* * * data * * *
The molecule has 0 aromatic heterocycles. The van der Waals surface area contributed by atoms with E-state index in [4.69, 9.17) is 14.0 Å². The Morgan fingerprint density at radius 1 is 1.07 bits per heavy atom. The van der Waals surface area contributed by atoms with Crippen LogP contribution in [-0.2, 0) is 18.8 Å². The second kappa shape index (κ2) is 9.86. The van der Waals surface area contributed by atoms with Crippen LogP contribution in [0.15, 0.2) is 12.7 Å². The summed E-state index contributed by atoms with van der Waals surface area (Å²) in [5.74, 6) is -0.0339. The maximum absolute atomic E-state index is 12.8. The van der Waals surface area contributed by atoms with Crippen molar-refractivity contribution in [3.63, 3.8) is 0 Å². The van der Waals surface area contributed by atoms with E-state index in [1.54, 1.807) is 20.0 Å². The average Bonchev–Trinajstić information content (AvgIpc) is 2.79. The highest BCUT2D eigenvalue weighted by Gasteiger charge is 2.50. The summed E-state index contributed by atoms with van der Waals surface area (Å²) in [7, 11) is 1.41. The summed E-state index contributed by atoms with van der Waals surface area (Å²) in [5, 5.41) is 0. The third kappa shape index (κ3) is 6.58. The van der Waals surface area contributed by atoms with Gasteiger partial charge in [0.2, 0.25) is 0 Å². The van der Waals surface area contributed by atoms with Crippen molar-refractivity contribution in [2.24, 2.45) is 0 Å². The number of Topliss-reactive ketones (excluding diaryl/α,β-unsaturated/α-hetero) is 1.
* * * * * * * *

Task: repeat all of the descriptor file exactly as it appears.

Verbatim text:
The molecule has 0 aromatic heterocycles. The van der Waals surface area contributed by atoms with E-state index in [4.69, 9.17) is 14.0 Å². The Morgan fingerprint density at radius 1 is 1.07 bits per heavy atom. The van der Waals surface area contributed by atoms with Crippen LogP contribution in [-0.2, 0) is 18.8 Å². The second kappa shape index (κ2) is 9.86. The van der Waals surface area contributed by atoms with Crippen LogP contribution in [0.15, 0.2) is 12.7 Å². The summed E-state index contributed by atoms with van der Waals surface area (Å²) in [5.74, 6) is -0.0339. The maximum absolute atomic E-state index is 12.8. The van der Waals surface area contributed by atoms with Crippen molar-refractivity contribution in [3.63, 3.8) is 0 Å². The van der Waals surface area contributed by atoms with E-state index in [1.54, 1.807) is 20.0 Å². The average Bonchev–Trinajstić information content (AvgIpc) is 2.79. The highest BCUT2D eigenvalue weighted by Gasteiger charge is 2.50. The summed E-state index contributed by atoms with van der Waals surface area (Å²) in [7, 11) is 1.41. The summed E-state index contributed by atoms with van der Waals surface area (Å²) in [5, 5.41) is 0. The third kappa shape index (κ3) is 6.58. The van der Waals surface area contributed by atoms with Gasteiger partial charge in [0.2, 0.25) is 0 Å². The van der Waals surface area contributed by atoms with Crippen molar-refractivity contribution in [2.24, 2.45) is 0 Å². The number of Topliss-reactive ketones (excluding diaryl/α,β-unsaturated/α-hetero) is 1.